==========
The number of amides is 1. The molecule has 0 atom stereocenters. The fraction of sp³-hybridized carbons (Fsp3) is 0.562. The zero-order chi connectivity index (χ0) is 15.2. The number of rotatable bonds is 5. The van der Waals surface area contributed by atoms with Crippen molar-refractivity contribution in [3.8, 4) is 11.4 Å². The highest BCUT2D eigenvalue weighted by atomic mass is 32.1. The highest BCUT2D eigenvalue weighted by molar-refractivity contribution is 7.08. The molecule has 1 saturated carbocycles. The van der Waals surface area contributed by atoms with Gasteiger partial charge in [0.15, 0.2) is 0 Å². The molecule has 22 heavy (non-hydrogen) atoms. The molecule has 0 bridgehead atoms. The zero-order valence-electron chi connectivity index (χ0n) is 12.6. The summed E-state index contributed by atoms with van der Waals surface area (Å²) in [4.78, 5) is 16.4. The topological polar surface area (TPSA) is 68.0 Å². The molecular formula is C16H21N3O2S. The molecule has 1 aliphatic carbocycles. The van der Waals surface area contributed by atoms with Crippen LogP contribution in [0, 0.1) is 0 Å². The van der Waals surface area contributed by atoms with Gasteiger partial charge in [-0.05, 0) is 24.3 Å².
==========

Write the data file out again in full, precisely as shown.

The number of amides is 1. The molecule has 0 atom stereocenters. The fraction of sp³-hybridized carbons (Fsp3) is 0.562. The zero-order chi connectivity index (χ0) is 15.2. The number of rotatable bonds is 5. The van der Waals surface area contributed by atoms with Crippen molar-refractivity contribution in [3.8, 4) is 11.4 Å². The highest BCUT2D eigenvalue weighted by atomic mass is 32.1. The highest BCUT2D eigenvalue weighted by molar-refractivity contribution is 7.08. The molecule has 1 saturated carbocycles. The van der Waals surface area contributed by atoms with Gasteiger partial charge in [0.15, 0.2) is 0 Å². The molecule has 22 heavy (non-hydrogen) atoms. The molecule has 0 bridgehead atoms. The zero-order valence-electron chi connectivity index (χ0n) is 12.6. The summed E-state index contributed by atoms with van der Waals surface area (Å²) in [4.78, 5) is 16.4. The topological polar surface area (TPSA) is 68.0 Å². The molecular formula is C16H21N3O2S. The molecule has 1 aliphatic carbocycles. The van der Waals surface area contributed by atoms with Crippen LogP contribution in [0, 0.1) is 0 Å². The van der Waals surface area contributed by atoms with Gasteiger partial charge in [-0.05, 0) is 24.3 Å².